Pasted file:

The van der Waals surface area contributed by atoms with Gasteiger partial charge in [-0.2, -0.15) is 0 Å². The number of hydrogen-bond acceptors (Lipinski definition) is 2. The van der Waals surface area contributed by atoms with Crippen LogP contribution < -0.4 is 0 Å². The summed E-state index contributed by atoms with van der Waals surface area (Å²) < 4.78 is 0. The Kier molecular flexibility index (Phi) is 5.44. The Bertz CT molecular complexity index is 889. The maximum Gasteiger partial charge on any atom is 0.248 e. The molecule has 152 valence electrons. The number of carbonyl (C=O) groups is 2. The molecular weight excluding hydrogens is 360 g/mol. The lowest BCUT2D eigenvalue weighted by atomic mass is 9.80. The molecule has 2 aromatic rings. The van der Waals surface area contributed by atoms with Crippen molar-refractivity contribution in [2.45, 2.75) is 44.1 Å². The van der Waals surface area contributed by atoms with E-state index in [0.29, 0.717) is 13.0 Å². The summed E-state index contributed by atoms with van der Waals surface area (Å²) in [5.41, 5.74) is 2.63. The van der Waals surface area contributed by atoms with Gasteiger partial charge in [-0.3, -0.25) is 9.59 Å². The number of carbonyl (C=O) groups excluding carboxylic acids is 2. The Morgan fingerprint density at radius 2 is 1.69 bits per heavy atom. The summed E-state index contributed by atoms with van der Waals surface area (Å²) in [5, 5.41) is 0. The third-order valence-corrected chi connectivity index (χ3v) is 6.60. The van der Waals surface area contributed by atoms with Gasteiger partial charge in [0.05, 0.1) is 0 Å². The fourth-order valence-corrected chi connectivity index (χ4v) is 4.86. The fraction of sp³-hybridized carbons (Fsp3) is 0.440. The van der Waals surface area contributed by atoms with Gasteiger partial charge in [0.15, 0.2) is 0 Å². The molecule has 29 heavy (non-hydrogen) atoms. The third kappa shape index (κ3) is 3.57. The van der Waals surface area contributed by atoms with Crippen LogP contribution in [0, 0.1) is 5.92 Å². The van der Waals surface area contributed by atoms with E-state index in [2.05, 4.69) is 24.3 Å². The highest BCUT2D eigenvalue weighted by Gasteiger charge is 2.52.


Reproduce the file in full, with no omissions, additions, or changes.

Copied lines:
The van der Waals surface area contributed by atoms with Gasteiger partial charge in [-0.2, -0.15) is 0 Å². The number of hydrogen-bond acceptors (Lipinski definition) is 2. The van der Waals surface area contributed by atoms with Crippen LogP contribution < -0.4 is 0 Å². The summed E-state index contributed by atoms with van der Waals surface area (Å²) < 4.78 is 0. The Kier molecular flexibility index (Phi) is 5.44. The Bertz CT molecular complexity index is 889. The maximum Gasteiger partial charge on any atom is 0.248 e. The molecule has 152 valence electrons. The number of carbonyl (C=O) groups is 2. The molecular weight excluding hydrogens is 360 g/mol. The lowest BCUT2D eigenvalue weighted by atomic mass is 9.80. The molecule has 2 aromatic rings. The van der Waals surface area contributed by atoms with Crippen molar-refractivity contribution in [2.45, 2.75) is 44.1 Å². The van der Waals surface area contributed by atoms with E-state index in [0.29, 0.717) is 13.0 Å². The summed E-state index contributed by atoms with van der Waals surface area (Å²) in [5.41, 5.74) is 2.63. The van der Waals surface area contributed by atoms with Gasteiger partial charge in [-0.3, -0.25) is 9.59 Å². The number of carbonyl (C=O) groups excluding carboxylic acids is 2. The Morgan fingerprint density at radius 2 is 1.69 bits per heavy atom. The summed E-state index contributed by atoms with van der Waals surface area (Å²) in [5, 5.41) is 0. The third-order valence-corrected chi connectivity index (χ3v) is 6.60. The van der Waals surface area contributed by atoms with Gasteiger partial charge in [0.05, 0.1) is 0 Å². The fourth-order valence-corrected chi connectivity index (χ4v) is 4.86. The fraction of sp³-hybridized carbons (Fsp3) is 0.440. The van der Waals surface area contributed by atoms with Gasteiger partial charge in [0.15, 0.2) is 0 Å². The molecule has 29 heavy (non-hydrogen) atoms. The third kappa shape index (κ3) is 3.57. The van der Waals surface area contributed by atoms with Crippen LogP contribution in [0, 0.1) is 5.92 Å². The van der Waals surface area contributed by atoms with E-state index in [2.05, 4.69) is 24.3 Å². The highest BCUT2D eigenvalue weighted by Gasteiger charge is 2.52.